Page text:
The Treasury Department’s financial services reform “blueprint” report is getting a mixed reaction from key members of Congress.
Treasury Secretary Henry Paulson unveiled the blueprint report here today before a packed audience in an ornate meeting room in the old Treasury Building.
In the report, department officials have declared their support for the general concept of creating an optional federal regulatory system for insurance.
Rep. Barney Frank, D-Mass., chairman of the House Financial Services Committee, has criticized the recommendations the Treasury Department makes report.
“The plan goes too far in diminishing the role of the states,” Frank contends.
But Rep. Paul Kanjorski, D-Pa.., chairman of the committee’s Capital Markets Subcommittee, says he will support optional federal charter legislation.
“I have worked toward this goal for some time,” Kanjorski says in a statement.
The Capital Markets Subcommittee will hold a hearing later this month on insurance regulatory issues, and “the Treasury Department should have a seat at the table at this hearing,” Kanjorski says.
Kanjorski says he also would support a Treasury Department recommendation to create an Office of Insurance Oversight within the Treasury Department, to collect insurance industry information and advise the administration while Congress is working on setting up an OFC system.
Kanjorski notes that he himself already has called for the establishment of a federal insurance advisory entity.
“In today’s markets, the federal government needs in-house expertise on insurance policy,” Kanjorski says.
Sen. Charles Schumer, D-N.Y., a member of the Senate Banking Committee and the Senate Judiciary Committee, also is throwing his support behind the OFC concept.
“This is a national — it’s an even international financial market — and to have 50 different states each saying their own thing, that’s an idea from the 19th century, not from the 21st century,” Schumer said on CNBC.
The Treasury Department, meanwhile, is emphasizing that the blueprint report merely expresses support for the OFC concept and does not constitute an endorsement of any particular insurance or financial services bill.
There are four major insurance regulatory bills pending in Congress, including House and Senate OFC bills; a House bill that would put a single state in charge of supervising each insurer’s surplus lines and reinsurance activities; and a bill that would respond to growing differences between state producer licensing rules by creating a National Association of Registered Agents and Brokers.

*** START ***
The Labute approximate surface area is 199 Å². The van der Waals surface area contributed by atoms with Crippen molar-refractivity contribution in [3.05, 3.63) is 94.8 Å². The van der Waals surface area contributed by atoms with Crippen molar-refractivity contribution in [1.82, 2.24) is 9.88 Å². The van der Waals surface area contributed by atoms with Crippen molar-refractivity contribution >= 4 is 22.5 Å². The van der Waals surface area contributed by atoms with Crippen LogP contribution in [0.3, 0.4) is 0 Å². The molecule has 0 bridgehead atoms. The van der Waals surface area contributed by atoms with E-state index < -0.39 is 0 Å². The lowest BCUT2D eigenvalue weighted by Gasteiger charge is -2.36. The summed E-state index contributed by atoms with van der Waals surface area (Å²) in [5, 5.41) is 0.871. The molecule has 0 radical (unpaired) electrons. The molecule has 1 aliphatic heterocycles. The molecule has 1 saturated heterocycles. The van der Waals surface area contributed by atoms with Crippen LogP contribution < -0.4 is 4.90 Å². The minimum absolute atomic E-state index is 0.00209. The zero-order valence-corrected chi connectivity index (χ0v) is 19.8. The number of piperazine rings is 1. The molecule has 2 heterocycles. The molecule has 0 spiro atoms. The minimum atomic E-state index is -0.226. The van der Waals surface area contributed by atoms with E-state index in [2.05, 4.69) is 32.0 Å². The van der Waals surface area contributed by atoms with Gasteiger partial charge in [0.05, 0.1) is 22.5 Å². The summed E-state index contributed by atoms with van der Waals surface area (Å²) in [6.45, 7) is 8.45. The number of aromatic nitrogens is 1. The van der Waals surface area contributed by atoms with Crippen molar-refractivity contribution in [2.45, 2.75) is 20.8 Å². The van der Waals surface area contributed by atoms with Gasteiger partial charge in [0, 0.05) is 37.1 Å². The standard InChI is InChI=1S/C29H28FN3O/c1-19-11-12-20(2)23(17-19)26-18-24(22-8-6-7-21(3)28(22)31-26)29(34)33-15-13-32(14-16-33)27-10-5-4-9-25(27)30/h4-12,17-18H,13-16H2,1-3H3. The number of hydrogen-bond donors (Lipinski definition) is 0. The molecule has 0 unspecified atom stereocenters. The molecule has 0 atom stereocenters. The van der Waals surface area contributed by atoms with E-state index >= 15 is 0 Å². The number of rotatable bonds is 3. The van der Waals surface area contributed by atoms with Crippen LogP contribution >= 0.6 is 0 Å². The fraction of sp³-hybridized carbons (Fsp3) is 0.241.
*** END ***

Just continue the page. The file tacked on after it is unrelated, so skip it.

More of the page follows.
A Treasury department official who briefed reporters after Paulson spoke called the blueprint report “aspirational” and acknowledged that changing the regulatory system could be a long process.
If the Treasury Department succeeds at establishing an OFC system, the system probably will be most attractive to large, multinational insurers, whether based inside or outside the United States, the official said.
The official echoed officials at the Financial Industry Regulatory Authority, Washington, by stating that consumers who buy similar products, such as mutual funds and annuities, should get the same kind of treatment.
Meanwhile, in the blueprint report itself, officials argue that state insurance regulators have more problems than they acknowledge with protecting consumers.
Areas of concern “include regulation focusing on insurer practices, independent of solvency concerns, which might be detrimental to policyholders, such as deceptive advertising, unfair policy terms, or discriminatory or unfair treatment,” officials write in the report.
Although states have set up guaranty funds to compensate policyholders of insolvent insurers, “these payments are not uniform and can vary by state, type of insurance and net worth of the policyholder,” officials write.
States warded off creation of a national producer licensing agency a few years ago by agreeing to licensing reciprocity and standardization efforts, but, since then, “states have failed to achieve uniformity in licensing standards,” officials write.